A couple of days ago, I posted an article titled 'The Washington bubble continues to ignore fiscal reality'. In it, I pointed out:
I already know that every dollar in my pocket today buys about half - sometimes less than half - of what it did in the year 2000. I can go out right now, and go shopping, and compare what I get for my money today with what I got for it seventeen years ago. Forget the "official" rate of inflation, and look at actual expenditure. You'll find the same thing I do - your money today is worth less than half what it was then. What's going to happen if that continues, and gets worse?
One of the things that's going to happen - is already happening, in fact - is that fewer and fewer people are able to afford to buy their own homes.
Fifty-two of the 100 largest U.S. cities were majority-renter in 2015, according to U.S. Census Bureau data ... Twenty-one of those cities have shifted to renter-domination since 2009. These include such hot housing markets as Denver and San Diego and lukewarm locales, such as Detroit and Baltimore, better known for vacant homes than residential development ... A 2015 report from the Urban Institute predicted that rentership would keep rising through 2030, thanks to demographic trends that include aging baby boomers who downsize into rentals.
. . .
Most low-income families don’t rent by choice, said Nela Richardson, chief economist at Redfin. And plenty of higher-income households rent because they can’t afford to buy. “We don’t have enough affordable supply in either rental or for-sale markets,” said Richardson, adding that cities interested in promoting renter-friendly policies can rethink their zoning policies to encourage more construction.
There's more at the link.
Housing prices are a problem, to be sure, but it's not so much the supply side that's preventing home ownership. It's that average disposable incomes have declined in purchasing power. As I said in my earlier article, the money in your pocket buys about half - sometimes less than half - of what it bought in 2000. Your income hasn't doubled in that period, unless you're exceptionally fortunate. Since housing costs have to come out of the same money every month that feeds and clothes your family, you simply have less money available to buy a house. Q.E.D.
Miss D. and I faced this dilemma two years ago. We wanted to buy a house of our own, but were price-restricted in Nashville, TN, where we lived at the time. We were in the fortunate position of being able to move anywhere we chose, and we had good friends in a smaller Texas town, so we changed states. By doing so, we were able to buy a relatively modern three-bedroom house, in very good condition, for approximately half what the same house would have cost us in a similar suburb in Nashville. What's more, we deliberately bought a smaller home, one we could afford to pay off in a maximum of fifteen years, and took out a mortgage loan for that long only. God willing, we'll pay it off in less than ten years, because we're making that a priority. If we succeed in doing so, we'll instantly boost our disposable income - or, to look at it another way, we'll drastically reduce the disposable income we need to pay our bills every month. It'll take a lot of financial pressure off us.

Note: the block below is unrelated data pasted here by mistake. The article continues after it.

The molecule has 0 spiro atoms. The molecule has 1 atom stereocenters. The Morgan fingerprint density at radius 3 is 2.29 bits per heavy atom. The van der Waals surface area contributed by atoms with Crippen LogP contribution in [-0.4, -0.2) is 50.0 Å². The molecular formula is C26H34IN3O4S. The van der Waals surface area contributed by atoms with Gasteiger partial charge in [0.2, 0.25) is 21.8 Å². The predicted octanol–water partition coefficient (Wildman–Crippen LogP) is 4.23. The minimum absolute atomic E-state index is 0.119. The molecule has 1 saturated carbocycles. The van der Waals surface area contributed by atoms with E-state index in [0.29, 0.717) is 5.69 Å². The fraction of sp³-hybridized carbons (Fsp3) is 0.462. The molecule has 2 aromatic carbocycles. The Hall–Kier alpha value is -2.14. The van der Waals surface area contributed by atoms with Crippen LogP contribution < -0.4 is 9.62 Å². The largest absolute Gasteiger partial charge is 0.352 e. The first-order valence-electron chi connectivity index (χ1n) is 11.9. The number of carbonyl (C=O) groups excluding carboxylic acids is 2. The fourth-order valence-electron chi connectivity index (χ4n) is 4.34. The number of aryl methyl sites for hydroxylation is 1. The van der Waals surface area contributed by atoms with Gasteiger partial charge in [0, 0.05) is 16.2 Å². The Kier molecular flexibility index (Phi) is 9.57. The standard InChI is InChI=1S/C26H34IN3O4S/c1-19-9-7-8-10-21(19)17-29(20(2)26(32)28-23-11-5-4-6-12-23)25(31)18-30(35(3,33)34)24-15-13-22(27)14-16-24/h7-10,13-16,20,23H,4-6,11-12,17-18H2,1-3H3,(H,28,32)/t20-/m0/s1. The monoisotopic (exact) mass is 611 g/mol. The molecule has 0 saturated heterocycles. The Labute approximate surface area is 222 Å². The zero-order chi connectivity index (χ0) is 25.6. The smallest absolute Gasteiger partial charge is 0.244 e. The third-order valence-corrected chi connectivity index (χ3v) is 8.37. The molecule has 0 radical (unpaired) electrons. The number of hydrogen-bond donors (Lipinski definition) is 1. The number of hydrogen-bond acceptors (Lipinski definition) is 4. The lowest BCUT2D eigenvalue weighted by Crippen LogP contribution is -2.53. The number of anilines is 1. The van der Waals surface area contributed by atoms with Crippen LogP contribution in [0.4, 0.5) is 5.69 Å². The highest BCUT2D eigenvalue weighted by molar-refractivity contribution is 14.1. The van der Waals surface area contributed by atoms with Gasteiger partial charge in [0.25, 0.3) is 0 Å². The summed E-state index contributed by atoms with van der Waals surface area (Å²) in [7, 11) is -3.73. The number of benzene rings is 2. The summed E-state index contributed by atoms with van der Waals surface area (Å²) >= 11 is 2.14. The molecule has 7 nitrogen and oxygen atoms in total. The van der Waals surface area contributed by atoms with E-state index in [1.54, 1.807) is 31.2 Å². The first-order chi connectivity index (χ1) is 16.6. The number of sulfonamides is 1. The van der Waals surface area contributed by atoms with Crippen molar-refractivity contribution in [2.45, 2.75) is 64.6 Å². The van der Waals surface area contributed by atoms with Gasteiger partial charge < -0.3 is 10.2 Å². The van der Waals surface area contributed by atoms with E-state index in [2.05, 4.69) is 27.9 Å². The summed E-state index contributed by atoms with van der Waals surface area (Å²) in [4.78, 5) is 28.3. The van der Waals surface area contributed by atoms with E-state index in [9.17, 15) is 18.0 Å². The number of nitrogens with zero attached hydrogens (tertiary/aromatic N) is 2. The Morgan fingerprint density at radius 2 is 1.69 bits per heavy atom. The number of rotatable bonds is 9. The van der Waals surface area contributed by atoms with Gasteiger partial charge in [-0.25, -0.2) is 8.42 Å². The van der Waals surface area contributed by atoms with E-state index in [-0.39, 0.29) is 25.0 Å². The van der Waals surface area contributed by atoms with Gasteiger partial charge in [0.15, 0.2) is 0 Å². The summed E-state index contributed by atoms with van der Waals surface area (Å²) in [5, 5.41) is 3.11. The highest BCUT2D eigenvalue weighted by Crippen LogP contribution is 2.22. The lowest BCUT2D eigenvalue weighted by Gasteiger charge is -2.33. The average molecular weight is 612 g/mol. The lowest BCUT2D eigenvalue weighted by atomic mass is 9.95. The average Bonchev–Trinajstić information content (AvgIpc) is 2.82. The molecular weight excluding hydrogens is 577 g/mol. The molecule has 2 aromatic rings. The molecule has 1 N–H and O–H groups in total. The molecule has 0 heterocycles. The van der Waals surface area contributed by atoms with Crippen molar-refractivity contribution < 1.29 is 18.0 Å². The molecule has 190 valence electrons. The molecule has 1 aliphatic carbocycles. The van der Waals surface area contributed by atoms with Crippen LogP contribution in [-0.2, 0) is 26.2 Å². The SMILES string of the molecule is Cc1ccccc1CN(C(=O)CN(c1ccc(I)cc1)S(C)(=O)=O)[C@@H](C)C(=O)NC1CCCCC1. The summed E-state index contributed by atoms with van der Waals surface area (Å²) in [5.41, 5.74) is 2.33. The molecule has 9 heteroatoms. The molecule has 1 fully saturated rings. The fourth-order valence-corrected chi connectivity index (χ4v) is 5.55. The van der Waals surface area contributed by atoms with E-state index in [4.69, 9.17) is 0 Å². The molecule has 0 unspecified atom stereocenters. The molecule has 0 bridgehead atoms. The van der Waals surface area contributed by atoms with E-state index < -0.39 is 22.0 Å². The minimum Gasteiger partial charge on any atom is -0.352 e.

I know we're very lucky to have been in a position to do that. Many people today aren't. I fear that home ownership will become a pipe dream for them, just as it is for many people living in cities where housing prices are so high they're out of reach for most middle-class couples. (It's not just US cities, either: Australia is another good example.)
Another factor is that, with stock and bond market jitters as high as they are, many investors have turned to property as a "safe haven" for their funds. Consider these headlines:
- Investors dominate housing market
- Behind the Rise in House Prices, Wall Street Buyers
- How Wall Street Has Turned Housing Into a Dangerous Get-Rich-Quick Scheme—Again
- Your New Landlord Works on Wall Street
- Desperate Chinese Investors Flood US, Canadian Housing Markets, But Real Numbers Are Taboo
This institutional, investor-driven wave of purchases has actually prevented housing prices from dropping as far as they should have, following the 2007-08 collapse of the housing market. That's all very well for investors . . . but it means many people like you and I, already struggling with declining personal purchasing power, can no longer afford the housing they want to buy. They're reduced to renting it from the investors, instead, sometimes at a monthly cost equal to or even greater than what they might otherwise pay on a mortgage. (Miss D. and I are paying about the same every month to service our home loan as we were paying to rent a much smaller duplex in Nashville.)
The housing market is going to remain very difficult for the average American until such time as our purchasing power is restored . . . and the odds are against that for the foreseeable future. Batten down the hatches, hold on to what you've got, and don't buy property at inflated prices, is all I can suggest. It's going to be a long and bumpy ride.